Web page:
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The following problem is from the book, Calculus and Analytical Geometer by Thomas and Finney. It is early on in the book so I would expect / hope any integral would be easy to solve.

Problem:
Find the area of the surface generated by revolving the following curve about the line $y = -1$. The curve is $y = \frac{x^3}{3} + \frac{1}{4x}$ for $1 \leq x \leq 3$.

Answer:

Since we are revolving the curve about $y = -1$, I augment the function by adding $1$ to it and treating it as revolving it around $y = 0$. The format of the integral for surface area revolved around the y-axis is: $$ S = \int_a^b 2\pi x \sqrt{1 + \left( \frac{dx}{dy} \right)^2} \,\, dx $$ Now we need to find the bounds on $y$. \begin{align*} y(1) &= \frac{1^3}{3} + \frac{1}{4} = \frac{1}{3} + \frac{1}{4} \\ y &= \frac{7}{12} \\ y(3) &= \frac{3^3}{3} + \frac{1}{4(3)} = 9 + \frac{1}{12} \\ y(3) &= \frac{109}{12} \\ y &= \frac{x^3}{3} + \frac{x^{-1}}{4} \\ \frac{dy}{dx} &= x^2 - \frac{x^{-2}}{4} \\ \frac{dy}{dx} &=\frac{4x^2 - x^{-2}}{4} \\ \frac{dx}{dy} &= \frac{4}{4x^2 - x^{-2}} \\ S &= \int_{\frac{7}{12}}^{\frac{109}{12}} 2\pi x \sqrt{1 + \left( \frac{4}{4x^2 - x^{-2}} \right)^2} \,\, dx \end{align*} Now we need to integrate. \begin{align*} S &= \int_{\frac{7}{12}}^{\frac{109}{12}} 2\pi x \sqrt{1 + \frac{16}{\left(4x^2 - x^{-2}\right)^2 }} \,\, dx \\ S &= \int_{\frac{7}{12}}^{\frac{109}{12}} 2\pi x \sqrt{ \frac{\left(4x^2 - x^{-2}\right)^2 + 16 }{\left(4x^2 - x^{-2}\right)^2 }} \,\, dx \\ \end{align*} This does not seem right to me.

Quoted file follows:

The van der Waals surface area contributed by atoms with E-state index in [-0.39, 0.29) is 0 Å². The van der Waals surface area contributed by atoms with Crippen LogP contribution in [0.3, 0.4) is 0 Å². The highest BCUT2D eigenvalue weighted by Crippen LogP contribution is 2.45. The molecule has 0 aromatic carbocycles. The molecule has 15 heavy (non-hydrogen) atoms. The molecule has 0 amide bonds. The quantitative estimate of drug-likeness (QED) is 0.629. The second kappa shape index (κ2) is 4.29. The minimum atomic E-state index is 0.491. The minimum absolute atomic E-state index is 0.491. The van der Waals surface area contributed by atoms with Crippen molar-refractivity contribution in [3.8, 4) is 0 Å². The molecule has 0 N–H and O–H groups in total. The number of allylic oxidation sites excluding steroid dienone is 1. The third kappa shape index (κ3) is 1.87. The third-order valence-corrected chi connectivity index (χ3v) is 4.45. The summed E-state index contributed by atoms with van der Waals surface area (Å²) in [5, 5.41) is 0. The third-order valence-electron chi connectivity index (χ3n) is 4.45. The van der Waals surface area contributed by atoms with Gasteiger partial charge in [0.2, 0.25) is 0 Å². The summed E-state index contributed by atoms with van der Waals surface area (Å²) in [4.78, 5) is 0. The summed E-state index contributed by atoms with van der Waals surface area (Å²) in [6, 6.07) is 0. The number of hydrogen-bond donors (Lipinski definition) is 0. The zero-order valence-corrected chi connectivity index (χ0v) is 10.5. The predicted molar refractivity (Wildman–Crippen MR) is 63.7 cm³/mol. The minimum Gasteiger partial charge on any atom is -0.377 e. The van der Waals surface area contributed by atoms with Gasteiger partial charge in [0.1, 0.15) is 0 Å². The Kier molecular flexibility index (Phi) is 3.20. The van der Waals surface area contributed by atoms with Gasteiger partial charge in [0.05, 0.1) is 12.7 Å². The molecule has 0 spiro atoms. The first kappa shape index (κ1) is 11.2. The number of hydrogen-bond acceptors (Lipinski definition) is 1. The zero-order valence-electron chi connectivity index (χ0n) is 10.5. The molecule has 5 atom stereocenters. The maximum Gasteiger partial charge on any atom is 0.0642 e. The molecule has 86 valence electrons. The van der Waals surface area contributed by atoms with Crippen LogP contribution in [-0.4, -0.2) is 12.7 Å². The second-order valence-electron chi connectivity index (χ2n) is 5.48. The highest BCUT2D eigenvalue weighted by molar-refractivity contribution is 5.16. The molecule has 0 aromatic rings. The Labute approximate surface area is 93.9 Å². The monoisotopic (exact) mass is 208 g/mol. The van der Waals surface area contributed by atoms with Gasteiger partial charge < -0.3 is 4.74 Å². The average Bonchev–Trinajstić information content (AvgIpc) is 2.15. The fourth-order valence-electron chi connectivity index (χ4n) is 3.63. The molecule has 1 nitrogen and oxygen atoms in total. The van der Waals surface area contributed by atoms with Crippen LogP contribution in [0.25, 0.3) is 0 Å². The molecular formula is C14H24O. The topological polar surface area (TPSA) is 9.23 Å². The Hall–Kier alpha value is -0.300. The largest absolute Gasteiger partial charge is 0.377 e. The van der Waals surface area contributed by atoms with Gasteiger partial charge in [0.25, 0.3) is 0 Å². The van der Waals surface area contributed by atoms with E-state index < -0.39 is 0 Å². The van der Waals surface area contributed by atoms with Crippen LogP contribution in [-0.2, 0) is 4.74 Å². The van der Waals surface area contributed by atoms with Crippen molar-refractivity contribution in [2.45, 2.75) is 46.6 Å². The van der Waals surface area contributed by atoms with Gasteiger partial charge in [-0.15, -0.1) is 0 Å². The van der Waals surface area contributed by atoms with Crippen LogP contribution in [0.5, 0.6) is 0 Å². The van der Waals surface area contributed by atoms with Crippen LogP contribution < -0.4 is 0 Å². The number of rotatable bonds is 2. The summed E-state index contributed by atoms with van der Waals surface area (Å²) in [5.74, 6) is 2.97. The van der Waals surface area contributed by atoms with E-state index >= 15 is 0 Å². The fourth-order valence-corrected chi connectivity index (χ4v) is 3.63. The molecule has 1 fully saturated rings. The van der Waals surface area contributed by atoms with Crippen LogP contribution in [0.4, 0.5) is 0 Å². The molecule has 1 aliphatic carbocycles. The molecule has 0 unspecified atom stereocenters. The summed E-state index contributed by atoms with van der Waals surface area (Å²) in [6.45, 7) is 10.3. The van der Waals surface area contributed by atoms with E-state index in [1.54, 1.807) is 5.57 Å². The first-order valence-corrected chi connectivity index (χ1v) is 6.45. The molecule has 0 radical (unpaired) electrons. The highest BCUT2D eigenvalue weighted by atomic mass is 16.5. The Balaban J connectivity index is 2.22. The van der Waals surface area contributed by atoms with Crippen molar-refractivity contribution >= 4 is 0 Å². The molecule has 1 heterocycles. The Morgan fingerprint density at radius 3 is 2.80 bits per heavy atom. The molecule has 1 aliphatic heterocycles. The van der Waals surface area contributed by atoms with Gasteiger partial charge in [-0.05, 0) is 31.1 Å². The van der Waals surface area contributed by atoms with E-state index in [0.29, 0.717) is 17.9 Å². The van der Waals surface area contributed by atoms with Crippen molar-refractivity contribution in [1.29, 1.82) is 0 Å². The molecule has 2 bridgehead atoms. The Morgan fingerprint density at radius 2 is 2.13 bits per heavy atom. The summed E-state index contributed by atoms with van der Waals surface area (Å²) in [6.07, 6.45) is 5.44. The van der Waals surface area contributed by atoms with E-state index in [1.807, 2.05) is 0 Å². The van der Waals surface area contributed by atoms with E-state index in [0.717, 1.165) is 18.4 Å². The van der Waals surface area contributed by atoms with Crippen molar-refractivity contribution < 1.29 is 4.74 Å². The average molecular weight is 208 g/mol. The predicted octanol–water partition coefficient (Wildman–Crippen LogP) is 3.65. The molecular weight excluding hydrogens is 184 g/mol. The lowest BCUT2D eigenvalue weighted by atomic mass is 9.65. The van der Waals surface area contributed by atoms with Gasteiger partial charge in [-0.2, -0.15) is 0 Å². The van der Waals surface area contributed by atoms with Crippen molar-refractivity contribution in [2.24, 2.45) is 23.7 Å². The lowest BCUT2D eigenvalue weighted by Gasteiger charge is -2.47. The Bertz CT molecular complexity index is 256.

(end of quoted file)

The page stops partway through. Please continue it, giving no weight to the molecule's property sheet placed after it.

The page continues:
Based upon the comments from the group, I updated my solution.

Since we are revolving the curve about $y = -1$, I augment the function by adding $1$ to it and treating it as revolving it around $y = 0$. Let $S$ be the surface area we are trying to find. \begin{align*} y &= \frac{x^3}{3} + \frac{x^{-1}}{4} \\ y' &= x^2 - \frac{x^{-2}}{4} \\ S &= \int_1^3 2 \pi \left(y+1 \right) \sqrt{1 + \left( x^2 - \frac{x^{-2}}{4} \right) ^2 } \,\, dx \\ S &= \int_1^3 2 \pi \left(\frac{x^3}{3} + \frac{x^{-1}}{4}+1 \right) \sqrt{1 + \left( x^2 - \frac{x^{-2}}{4} \right) ^2 } \,\, dx \\ S &= \int_1^3 2 \pi \left(\frac{x^3}{3} + \frac{x^{-1}}{4}+1 \right) \sqrt{ \frac{16x^4 + 8 + x^{-4}}{16} } \,\, dx \\ \end{align*}

This does not seem right to me. How do I complete this integration?

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Consider a scalar function $f(x)$: $R$ $\rightarrow$ $R$. Then the surface area of the solid formed by revoling $f(x)$ about $y=0$ is S=$2\pi$$\int_a^b$$f(x)ds$, where $ds$ represents an infintesimal arclength element of the curve $f(x)$.

To calculate the surface area of the solid formed by revolving $f(x)$ about y=$-1$, you must add 1 to the integrand. So we have that S=$2\pi$$\int_a^b$$(f(x)+1)ds$= $2\pi$$\int_a^b$$g(x)$ds, where $g(x)$=$f(x)+1$=${x^3\over 3}$+${1\over 4x}$+$1$.

Note that $ds$=$\sqrt{1+({dg\over dx})^2}$$dx$=$\sqrt{{1}+(x^2-{{1\over4x^2}}})^2$$dx$.

Now substitute a=1, b=3, and the appropriate values for $g(x)$ and $ds$ into the integral S=$2\pi$$\int_1^3$$g(x)$ds. Calculating it will yield the desired surface area.

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The integral formula for $S$ In the post is questionable. It is good for surfaces revolving around $x$, not $y$,

The following expression should be used, instead, to integrate surfaces around $y$, $$2\pi \int_1^3 (y+1)\sqrt{1 + \left( \frac{dy}{dx} \right)^2} \,\, dx $$

Otherwise, the integrand goes to infinity.

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